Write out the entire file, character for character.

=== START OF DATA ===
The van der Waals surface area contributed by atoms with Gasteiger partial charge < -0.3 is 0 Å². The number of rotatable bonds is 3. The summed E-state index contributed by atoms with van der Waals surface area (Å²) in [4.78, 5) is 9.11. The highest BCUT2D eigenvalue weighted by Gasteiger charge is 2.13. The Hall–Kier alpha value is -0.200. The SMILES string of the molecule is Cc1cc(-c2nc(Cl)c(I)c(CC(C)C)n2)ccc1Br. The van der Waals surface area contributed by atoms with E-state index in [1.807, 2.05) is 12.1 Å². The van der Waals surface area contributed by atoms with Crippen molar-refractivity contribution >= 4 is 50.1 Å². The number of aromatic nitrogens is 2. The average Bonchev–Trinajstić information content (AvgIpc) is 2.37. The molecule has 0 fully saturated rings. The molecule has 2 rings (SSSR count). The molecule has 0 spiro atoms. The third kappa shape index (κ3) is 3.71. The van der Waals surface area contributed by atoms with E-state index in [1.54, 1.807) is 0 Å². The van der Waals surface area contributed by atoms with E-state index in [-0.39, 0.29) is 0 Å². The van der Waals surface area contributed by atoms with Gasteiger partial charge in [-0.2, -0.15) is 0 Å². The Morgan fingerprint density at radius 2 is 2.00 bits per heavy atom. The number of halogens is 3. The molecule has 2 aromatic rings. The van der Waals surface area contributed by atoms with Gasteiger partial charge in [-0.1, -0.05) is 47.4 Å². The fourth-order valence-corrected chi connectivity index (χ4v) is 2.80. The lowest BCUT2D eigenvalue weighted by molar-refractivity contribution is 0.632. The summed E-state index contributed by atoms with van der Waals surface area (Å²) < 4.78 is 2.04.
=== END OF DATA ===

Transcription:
The van der Waals surface area contributed by atoms with Gasteiger partial charge < -0.3 is 0 Å². The number of rotatable bonds is 3. The summed E-state index contributed by atoms with van der Waals surface area (Å²) in [4.78, 5) is 9.11. The highest BCUT2D eigenvalue weighted by Gasteiger charge is 2.13. The Hall–Kier alpha value is -0.200. The SMILES string of the molecule is Cc1cc(-c2nc(Cl)c(I)c(CC(C)C)n2)ccc1Br. The van der Waals surface area contributed by atoms with E-state index in [1.807, 2.05) is 12.1 Å². The van der Waals surface area contributed by atoms with Crippen molar-refractivity contribution >= 4 is 50.1 Å². The number of aromatic nitrogens is 2. The average Bonchev–Trinajstić information content (AvgIpc) is 2.37. The molecule has 0 fully saturated rings. The molecule has 2 rings (SSSR count). The molecule has 0 spiro atoms. The third kappa shape index (κ3) is 3.71. The van der Waals surface area contributed by atoms with E-state index in [1.54, 1.807) is 0 Å². The van der Waals surface area contributed by atoms with E-state index in [-0.39, 0.29) is 0 Å². The van der Waals surface area contributed by atoms with Gasteiger partial charge in [-0.2, -0.15) is 0 Å². The Morgan fingerprint density at radius 2 is 2.00 bits per heavy atom. The number of halogens is 3. The molecule has 2 aromatic rings. The van der Waals surface area contributed by atoms with Gasteiger partial charge in [-0.1, -0.05) is 47.4 Å². The fourth-order valence-corrected chi connectivity index (χ4v) is 2.80. The lowest BCUT2D eigenvalue weighted by molar-refractivity contribution is 0.632. The summed E-state index contributed by atoms with van der Waals surface area (Å²) < 4.78 is 2.04.